Municipal arrondissements of France
In France, a municipal arrondissement is a subdivision of the commune, and is used in the countrys three largest cities, Paris and Marseille. It functions as a lower administrative division, with its own mayor. Although usually referred to simply as arrondissements, they should not be confused with departmental arrondissements, there are 45 municipal arrondissements in France,20 in Paris, nine in Lyon, and 16 in Marseille. However, a law in 1987 assigned the 16 arrondissements of Marseille to eight secteurs, thus, in effect, Marseille can be more properly described as being divided into eight secteurs, the sixteen arrondissements having been made merely units of demarcation. Area The largest arrondissement is the arrondissement of Marseille,63.21 km², which is 26 percent of the size of the city of Marseille. It contains the Luminy Park, which is a park. The smallest arrondissement is the arrondissement of Paris,0.992 km². Population The most populous arrondissement is the arrondissement of Paris.
If the 15th arrondissement of Paris were a commune, it would be the ninth most-populous commune of France, larger than the cities of Bordeaux, the least populous arrondissement is the 16th arrondissement of Marseille, with only 16,574 inhabitants. However, the 16th arrondissement is part of the eighth secteur of Marseille, the least populous arrondissement in France is the first arrondissement of Paris, with 16,888 inhabitants at the 1999 census. Density The arrondissement with the highest population density is the 11th arrondissement of Paris, the arrondissement with the lowest population density is the ninth arrondissement of Marseille, with 1,151 residents per km² in 1999. Municipal arrondissements have names only in Paris and are used even there. In Paris, residents are familiar with the arrondissements and. In Lyon, three arrondissements – Vieux Lyon, la Croix Rousse and Vaise – are generally referred to by names. In Marseille, it is common for people to refer to the names of the neighborhoods, anne or Mazargues, but to the number of the arrondissements.
Municipal arrondissements are used in the postal codes of France. The arrondissements of Paris form a spiral or snail pattern beginning from the first in the centre. In Marseille, they form a path from the first down through the southwest, to the southeast, northeast
Regions of France
France is divided into 18 administrative regions, including 13 metropolitan regions and 5 overseas regions. The current legal concept of region was adopted in 1982, the term région was officially created by the Law of Decentralisation, which gave regions their legal status. The first direct elections for representatives took place on 16 March 1986. In 2016, the number of regions was reduced from 27 to 18 through amalgamation, in 2014, the French parliament passed a law reducing the number of metropolitan regions from 22 to 13 with effect from 1 January 2016. However, the region of Upper and Lower Normandy is simply called Normandy. Permanent names were to be proposed by the new regional councils by 1 July 2016, the legislation defining the new regions allowed the Centre region to officially change its name to Centre-Val de Loire with effect from January 2015. Two regions, Auvergne-Rhône-Alpes and Bourgogne-Franche-Comté, opted to retain their interim names, between 1982 and 2015, there were 22 regions in Metropolitan France.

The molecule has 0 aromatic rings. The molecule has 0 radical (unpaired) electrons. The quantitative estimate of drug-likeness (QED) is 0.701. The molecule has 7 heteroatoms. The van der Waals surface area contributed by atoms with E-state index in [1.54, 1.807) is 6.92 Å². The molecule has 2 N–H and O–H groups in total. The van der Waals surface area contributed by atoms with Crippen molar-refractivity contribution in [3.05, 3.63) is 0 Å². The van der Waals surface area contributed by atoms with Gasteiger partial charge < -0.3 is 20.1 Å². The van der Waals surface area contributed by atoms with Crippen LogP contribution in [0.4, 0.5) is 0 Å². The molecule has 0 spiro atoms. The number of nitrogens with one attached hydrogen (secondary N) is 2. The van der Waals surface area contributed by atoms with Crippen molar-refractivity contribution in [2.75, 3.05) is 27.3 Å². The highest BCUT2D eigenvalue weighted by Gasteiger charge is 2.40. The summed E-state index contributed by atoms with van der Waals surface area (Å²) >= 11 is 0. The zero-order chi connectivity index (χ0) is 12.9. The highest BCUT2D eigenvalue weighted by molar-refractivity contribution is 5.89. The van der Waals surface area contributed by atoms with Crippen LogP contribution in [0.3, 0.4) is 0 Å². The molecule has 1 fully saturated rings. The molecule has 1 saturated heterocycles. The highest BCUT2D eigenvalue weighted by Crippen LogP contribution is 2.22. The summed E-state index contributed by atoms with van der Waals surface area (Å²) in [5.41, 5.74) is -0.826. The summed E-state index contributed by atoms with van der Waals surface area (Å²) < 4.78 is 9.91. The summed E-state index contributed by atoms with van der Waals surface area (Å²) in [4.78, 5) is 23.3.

Before 2011, there were four regions, in 2011 Mayotte became the fifth. Regions lack separate legislative authority and therefore cannot write their own statutory law and they levy their own taxes and, in return, receive a decreasing part of their budget from the central government, which gives them a portion of the taxes it levies. They have considerable budgets managed by a council made up of representatives voted into office in regional elections. A regions primary responsibility is to build and furnish high schools, in March 2004, the French central government unveiled a controversial plan to transfer regulation of certain categories of non-teaching school staff to the regional authorities. Critics of this plan contended that tax revenue was insufficient to pay for the costs. In addition, regions have considerable power over infrastructural spending, e. g. education, public transit and research. This has meant that the heads of regions such as Île-de-France or Rhône-Alpes can be high-profile positions.
Number of regions controlled by each coalition since 1986, Overseas region is a recent designation, given to the overseas departments that have similar powers to those of the regions of metropolitan France. Radio France Internationale in English Overseas regions Ministère de lOutre-Mer some explanations about the past and current developments of DOMs and TOMs
9th arrondissement of Marseille
The 9th arrondissement of Marseille is one of 16 districts or arrondissement of Marseille. This district is the largest in the city, the 9th district borders the 7th and 8th and the general region is known to be very prestigious. The district is divided into nine neighbourhoods, Les Baumettes, Le Cabot, Carpiagne, La Panouse, Le Redon, Sainte-Marguerite, Vaufrèges, the arrondissement contains part of the Massif des Calanques. The 9th district has two stations, part of the Marseille Metro. Covering an area of 9,021 square metres, it contains memorials to 1765 war casualties, supplementary CMU is a free complementary health that covers what is not covered by compulsory health insurance schemes. Beneficiaries of the CMU-C by IRIS in 2008 Single parent families and families with four children at 1 January 2006 INSEE